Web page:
Death of the Critic

April 2017

Twitch, Youtube, and "New Media"

Written by: Tom Blaich

The online landscape has shifted drastically over the course of the last five years. Websites and blogs used to be king, with dedicated reader bases coming back day after day to read the newest posts. There was a golden period of growth where anyone could make a website, and if they were dedicated, it would probably do pretty well. Coverage of games was done extensively through written articles, blog posts, and reviews, and there was a stable, if slightly adversarial, relationship between these companies and the companies that made games. Sites would get early review copies of games, access to developers for interviews, or in-depth press kits to help prepare coverage. In return, websites agreed to not post coverage of these titles until an agreed upon date. An equilibrium was reached.

Then YouTube came along and changed things. By virtue of its audience, content creators on YouTube relied on heavily edited videos, showing only the most exciting moments of whatever they were talking about. The massive Let’s Play community grouped around different games, and audiences had truly immense amounts of content at their fingertips. Search the name of the game, and they can find dozens of highly edited, exciting videos making it look to be fun, or small communities of super fans religiously playing and dissecting the game for years afterwards. You can see it with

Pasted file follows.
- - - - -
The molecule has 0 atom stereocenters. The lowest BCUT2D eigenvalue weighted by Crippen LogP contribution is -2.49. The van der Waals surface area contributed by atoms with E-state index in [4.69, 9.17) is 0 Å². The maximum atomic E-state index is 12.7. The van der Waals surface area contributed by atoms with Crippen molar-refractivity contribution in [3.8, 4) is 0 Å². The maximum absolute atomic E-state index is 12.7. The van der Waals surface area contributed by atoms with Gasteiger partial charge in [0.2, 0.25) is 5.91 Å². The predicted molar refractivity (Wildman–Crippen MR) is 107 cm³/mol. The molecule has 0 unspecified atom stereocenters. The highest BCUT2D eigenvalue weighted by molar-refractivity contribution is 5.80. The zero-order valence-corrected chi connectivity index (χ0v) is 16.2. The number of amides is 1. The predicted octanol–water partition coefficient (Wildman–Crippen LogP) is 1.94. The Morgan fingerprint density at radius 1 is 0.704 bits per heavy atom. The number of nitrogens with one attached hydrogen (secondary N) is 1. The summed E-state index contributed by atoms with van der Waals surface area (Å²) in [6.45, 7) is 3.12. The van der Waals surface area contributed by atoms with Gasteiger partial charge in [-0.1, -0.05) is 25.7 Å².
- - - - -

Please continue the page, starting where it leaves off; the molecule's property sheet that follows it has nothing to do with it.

Counter Strike, or League of Legends, or DOTA, or Overwatch.

Companies noticed, and they took advantage of it. Many of these videos bordered on advertisements already in how they catered to audiences to draw them and in keep them interested. YouTube content creators live and die by audience retention, so they want to show viewers that they can come back day after day to consistently exciting and engaging content. Companies started reaching out to these channels, sending them free promotional materials or copies of the game, and any mention of this becomes positive advertising for the company. If someone receives a special
Skyrim hat from Bethesda and shows it off on their YouTube channel because they feel special, it alters the appearance of Bethesda in the mind of consumers, changing them from a faceless corporate entity into an attentive and caring company that looks after its fans. They don’t have to ask for positive press from the creators, because any mention of them is good.

Compare this to the way in which video game websites handle the same situation. People don’t want to read an article about a special
Skyrim hat that the author got from Bethesda, because it reads like an advertisement. Swag, or promotional materials, have been a part of the games industry, and indeed many others, for a long time. But unless the readers can get the exact same item, they don’t care. They view the pieces published by the website to be the statements of that website, regardless of who wrote them. There is less of a connection between the reader and the writer in most cases, and with this personal connection lost, appeals to the consumers work differently. Websites (outside of fan websites) don’t care about swag, because the audience doesn’t care about swag.